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Bonleon speaks up about move to España



After a hiatus, Growling Tigers’ forward Mario Bonleon has finally broken his silence regarding his transfer from UE to the premises of UST, settling the puzzled minds of many about the issue.

A couple of years ago, Bonleon was clad in red and white, suiting up for the Red Warriors after finishing his high school years at La Salle-Greenhills (LSGH). His first appearance as a Red Warrior was in the 2013 FilOil-Flying V Hanes Premier Cup. A bright future was envisioned for the young forward as a UE stalwart, but shook everyone’s heads after a stunning move to his career.

June in that same year, Bonleon did the unthinkable – from being a promising Red Warrior, Bonleon was nowhere to be found come UAAP Season 76. All of a sudden, the Greenies alumnus has switched schools, from the university along Recto to the gates of España. Such a move left others puzzled, including his former school.

The move somewhat brought a negative impact to his game, since transferring from one UAAP school to another requires a long, two-year residence; which means a long layoff from competitive basketball. But now that his residence is all used up, Bonleon is now seen by many as a promising Growling Tiger under Head Coach Ariel Dela Cruz, doing his best to help the team in ways he could.

Now that the issue can be considered as a thing of the past, the former RP-Youth member has fully opened up about what really happened two years ago.

“Medyo hindi lang nagkaintindihan ‘yung parents ko tsaka si Coach [Boycie Zamar, former UE head coach], kasi pumunta ako ng UE dahil gusto ko tulungan ‘yung team. Pero, pagdating n’ung FilOil, wala man lang akong nagawa, kasi ‘di man lang ako nabigyan ng chance,” said Bonleon, recalling the scenario a few years back. “Na-lineup naman ako, pero parang sobrang down na. So inilabas na lang ako ng parents ko at nilipat ako sa UST,” he added.

Bonleon admitted that it was his parents’ decision to send him to another school, with limited playing time as the main reason that prompted them to do so. “’Di naman ako nawala sa lineup; parents ko mismo ‘yung nag-alis sa akin,” shared he. “Kasi, sabi niyo nga, ‘yung credentials ko, RP Team, so ine-expect namin na isa ako sa makakatulong at magle-lead ng team, kaso wala talagang playing time eh, kaya lumipat na lang ako.”

“Wala naman akong problema sa playing time eh. Kaya ko naman magtiis, kaya lang ‘yung parents ko talaga parang naaawa sa’kin, kasi ‘di sila sanay na nakikita ako na nasa bench lang. Tahimik lang ako noon; sila na talaga ‘yung nag-desisyon na lumipat ako. ‘Di ko kayang gawin [lumipat] pero nagawa nila [para sa akin],” spilled by Bonleon, regarding the truth behind his sudden shift of schools.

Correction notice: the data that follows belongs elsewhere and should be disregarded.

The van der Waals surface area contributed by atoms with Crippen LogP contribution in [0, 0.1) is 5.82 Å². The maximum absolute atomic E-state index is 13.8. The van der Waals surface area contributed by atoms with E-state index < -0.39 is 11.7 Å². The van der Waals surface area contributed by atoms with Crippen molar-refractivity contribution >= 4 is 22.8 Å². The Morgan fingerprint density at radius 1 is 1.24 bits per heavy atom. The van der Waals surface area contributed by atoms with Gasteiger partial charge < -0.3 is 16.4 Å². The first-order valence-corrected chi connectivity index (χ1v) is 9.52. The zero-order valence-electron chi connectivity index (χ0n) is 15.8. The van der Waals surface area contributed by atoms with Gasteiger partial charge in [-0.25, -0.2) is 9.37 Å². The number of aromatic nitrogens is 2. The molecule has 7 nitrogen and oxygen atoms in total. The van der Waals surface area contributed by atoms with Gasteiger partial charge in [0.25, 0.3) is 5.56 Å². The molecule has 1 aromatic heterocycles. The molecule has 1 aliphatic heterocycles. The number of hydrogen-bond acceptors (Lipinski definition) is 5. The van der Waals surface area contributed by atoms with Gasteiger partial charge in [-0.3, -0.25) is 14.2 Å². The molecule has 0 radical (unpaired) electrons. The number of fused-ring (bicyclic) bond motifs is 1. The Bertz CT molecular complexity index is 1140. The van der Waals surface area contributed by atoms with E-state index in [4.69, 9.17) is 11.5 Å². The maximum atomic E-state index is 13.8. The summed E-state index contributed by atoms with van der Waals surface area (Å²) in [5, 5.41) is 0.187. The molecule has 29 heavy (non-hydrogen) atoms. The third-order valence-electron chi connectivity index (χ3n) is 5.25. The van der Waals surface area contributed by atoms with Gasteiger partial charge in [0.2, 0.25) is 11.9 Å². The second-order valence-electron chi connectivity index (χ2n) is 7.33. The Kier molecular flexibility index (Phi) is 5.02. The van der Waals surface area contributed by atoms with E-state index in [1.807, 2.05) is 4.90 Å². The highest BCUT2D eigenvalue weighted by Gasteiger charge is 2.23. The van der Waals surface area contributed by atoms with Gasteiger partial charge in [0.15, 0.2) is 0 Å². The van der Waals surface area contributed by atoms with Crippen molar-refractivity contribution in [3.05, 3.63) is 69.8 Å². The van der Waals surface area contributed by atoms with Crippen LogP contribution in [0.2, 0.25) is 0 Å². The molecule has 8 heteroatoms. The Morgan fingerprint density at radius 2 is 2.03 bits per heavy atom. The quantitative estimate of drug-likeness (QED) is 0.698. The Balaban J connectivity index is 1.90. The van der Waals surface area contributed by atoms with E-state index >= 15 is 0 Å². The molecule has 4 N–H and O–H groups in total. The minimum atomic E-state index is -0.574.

Transferring from another UAAP school requires a two-year residency, and the former RP-Youth cager disclosed that he was afraid his game might fade in that span. “Nag-pray lang ako na sana ‘yung game ko gan’un pa rin, kasi ‘yung iba nawawala eh. Pero buti na lang nakaabot ako. Parang ang bilis nga lang eh,” stressed Bonleon. “Nag-work lang talaga ako at nag-pray,” he furthered.

With the issue all settled, the streak-shooting forward now just gives his all for his newfound home, and focuses on helping UST get back on top of college basketball, particularly in the UAAP, if ever he makes it in the lineup. “’Pag kailangan nila ako mag-shoot or defense, tutulungan ko lang sila. Tutulungan ko rin ‘yung mga veterans namin, sina [Ed] Daquioag, [Kevin] Ferrer na makapasok sa Final Four [o kaya] sa Finals. Tutulungan ko sila. ‘Yun lang ang role ko ngayon,” explained Bonleon.

Their chances of barging into this year’s Final Four are high, according to Bonleon. But their hopes will only be attainable, as said by him, if the team will gel as a unit to be as one. “Chemistry lang namin. Actually, malakas na ‘yung line-up namin ngayon. Kami ‘yung may maraming veterans na magagaling pa, sina Ferrer, Daquioag, [Karim] Abdul, at Kent Lao. Chemistry lang,” proudly said by Bonleon.

“’Pag kami naglaro na ng maayos, may chance. Sobrang deep ng team namin, kahit sino pwede [mag-step up],” he concluded.

He was once hounded by trials and tribulations, but now that the smoke has been cleared, all that he has to do now is to show what he’s made of.


Oftentimes on the sidelines. Forever a student of the game. Morayta-bred.